(e)  Satisfactory grease and oil cup fittings for inboard parts, and greasing manifolds for outboard installations are provided.  
          (f)  Increase in foundation mass to attenuate vibration has not been considered.  
          (g)  I.C. transmitter indicator systems are mounted on bonded rubber mounts in compression, tension and shear or sound isolation and shock protection.  
                I.C. systems which are provided with audible alarms are also provided with a transfer switch to change to flashing light signals when operating under evasive tactics.  
          (h)  The shaft R.P.M. transmitter is coupled to the shaft by means of V-belts or in some cases with sprocket chain.  In both cases the transmitter shaft is coupled to the pulley shaft thru bonded rubber mounts.  
          Careful consideration had been given each installation.  Observed practices are reasonably uniform and sound "short circuits" have not been observed.  
          As nearly as can be determined the results of any sound tests made by the German's on the installed auxiliary machinery were not distributed in report form to the vessel tested.  
          No means of self monitoring noise levels of ships auxiliaries is provided.  
     
 
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          2.  Shock Mounting  
          External shock mounting is provided in nearly all cases as compared to the USN practice of designing hi-shock components.  
          The mounts provided for sound isolation of auxiliary machinery also served for shock-mounting.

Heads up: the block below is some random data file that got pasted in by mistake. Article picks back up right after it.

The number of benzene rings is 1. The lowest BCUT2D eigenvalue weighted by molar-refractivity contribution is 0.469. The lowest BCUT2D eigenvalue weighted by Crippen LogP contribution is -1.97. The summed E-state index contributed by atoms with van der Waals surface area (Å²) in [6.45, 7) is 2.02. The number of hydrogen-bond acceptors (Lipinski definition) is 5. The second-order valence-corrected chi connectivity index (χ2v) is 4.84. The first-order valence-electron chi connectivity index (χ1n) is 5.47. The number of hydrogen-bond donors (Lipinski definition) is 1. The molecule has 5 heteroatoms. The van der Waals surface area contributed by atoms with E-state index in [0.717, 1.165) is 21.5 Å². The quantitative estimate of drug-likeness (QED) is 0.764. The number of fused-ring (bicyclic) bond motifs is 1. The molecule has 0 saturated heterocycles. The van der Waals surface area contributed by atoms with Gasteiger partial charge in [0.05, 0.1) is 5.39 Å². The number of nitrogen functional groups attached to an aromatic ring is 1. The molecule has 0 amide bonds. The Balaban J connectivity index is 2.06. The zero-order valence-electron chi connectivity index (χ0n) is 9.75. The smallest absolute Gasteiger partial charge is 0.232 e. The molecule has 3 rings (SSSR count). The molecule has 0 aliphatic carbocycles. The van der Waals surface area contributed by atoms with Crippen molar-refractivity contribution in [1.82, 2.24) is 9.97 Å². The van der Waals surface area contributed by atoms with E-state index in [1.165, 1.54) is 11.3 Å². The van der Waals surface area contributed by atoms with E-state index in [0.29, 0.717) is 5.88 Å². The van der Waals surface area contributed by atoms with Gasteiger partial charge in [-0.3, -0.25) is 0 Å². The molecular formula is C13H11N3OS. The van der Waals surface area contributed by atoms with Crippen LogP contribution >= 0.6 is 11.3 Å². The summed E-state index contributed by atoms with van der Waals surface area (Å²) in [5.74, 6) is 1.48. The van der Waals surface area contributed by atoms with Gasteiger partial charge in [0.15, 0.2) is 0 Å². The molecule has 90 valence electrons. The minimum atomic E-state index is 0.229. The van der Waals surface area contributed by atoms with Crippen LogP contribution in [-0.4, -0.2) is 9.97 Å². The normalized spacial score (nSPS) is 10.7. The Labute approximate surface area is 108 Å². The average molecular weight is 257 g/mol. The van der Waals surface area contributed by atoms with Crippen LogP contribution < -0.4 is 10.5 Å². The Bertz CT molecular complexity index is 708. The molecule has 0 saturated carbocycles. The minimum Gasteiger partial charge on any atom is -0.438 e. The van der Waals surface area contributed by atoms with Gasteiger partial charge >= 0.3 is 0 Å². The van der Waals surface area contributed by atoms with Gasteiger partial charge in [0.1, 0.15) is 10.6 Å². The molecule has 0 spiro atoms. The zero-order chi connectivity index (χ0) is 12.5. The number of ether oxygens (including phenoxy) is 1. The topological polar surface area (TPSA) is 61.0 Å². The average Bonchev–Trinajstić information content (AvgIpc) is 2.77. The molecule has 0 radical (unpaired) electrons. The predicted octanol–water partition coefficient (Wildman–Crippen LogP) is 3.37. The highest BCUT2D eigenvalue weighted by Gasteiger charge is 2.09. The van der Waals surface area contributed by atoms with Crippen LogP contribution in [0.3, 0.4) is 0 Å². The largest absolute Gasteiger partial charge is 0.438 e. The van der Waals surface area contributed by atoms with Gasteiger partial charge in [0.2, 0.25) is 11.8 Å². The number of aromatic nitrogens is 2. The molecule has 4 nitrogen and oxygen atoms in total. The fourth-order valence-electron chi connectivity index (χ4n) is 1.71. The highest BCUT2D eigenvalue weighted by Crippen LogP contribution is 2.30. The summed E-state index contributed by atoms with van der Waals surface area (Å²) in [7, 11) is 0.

Items in the categories indicated below are mounted on bonded rubber mounts in compression tension or shear for shock protection.  
          a)  Main control cubicles.  
          b)  Switchboards.  
          c)  I.C. Systems.  
          d)  Gauges and gaugeboards.  
          e)   Electronic equipments.  
          Neither felt nor any material such as "Fabreeka" has been observed in use as shock mounting.  
          Lighting fixtures are not shock mounted nor have the lamps been designed with high shock features incorporated in USN lamps.  
     
  C.  Conclusions  
          The German approached the problem of sound isolation and shock mounting more elaborately from the secondary viewpoint than is current in USN Practice.  However, USN developments along these lines from the primary viewpoint (redesign of equipments as required) are believed to be in advance of German practices due to the fact that his awareness of these changes had not been incorporated in his equipment.  
          In spite of the different emphasis in this approach to the matter of sound isolation, the sound test results on the U-858 indicate that a very quiet vessel had been achieved.  
     
     
     
     
 
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9C-S23
 
MATERIAL LABORATORY
 
 
U. S. NAVY YARD
 
 
PORTSMOUTH, N.H.
 
     
  TEST NO:  ___9033___________________  DATE:  _______8 Nov. 1945___________  
  MATERIAL:  ____Rubber Motor Mount____  NO. OF SAMPLES:  ____one__________  
  SOURCE:  _____German Submarine_______  AUTHORITY:  ___Mr. Galle___________  
  DIMENSIONS OF RUBBER:  2 inches thick, 2 inches by 4 inches in cross-section.  
  TYPE OF RUBBER:  Chemical tests indicated that rubber was Buna S.  
 
Volume swell in SR-6 immersion media )par. F9 of Navy Dept. Spec. 337d dated 1 Aug. 1944), % 281
   
Required by Spec. 33G7d. max. % 95
   
Hardness, Shore (type A) durometer 50
   
Adhesion, rubber to metal, psi. 262
    (Plates separated at rate of 1.0 inch/min.  Plates had been brass or copper plated before bonding to rubber)  
   
Load - Deflection relationship (Compression Test)  
 
 
Deflection
Load (total)
inches
pounds
Loading
Unloading
   0
0
0.002
  50
0.022
0.037
100
0.041
0.064
150
0.064
0.089
200
0.086
0.113
250
0.111
0.137
300
0.134
0.158
350
0.155
0.177
400
0.178
0.200
450
0.203
0.216
500
0.223
0.234
550
0.247
 
          Above Load - Deflection values were the average of 2 readings taken at machine speed of approx. 0.4 inch per minute after mount had been compressed to 1/4 inch deflection and relaxed 8 times.  
 
PLATE #1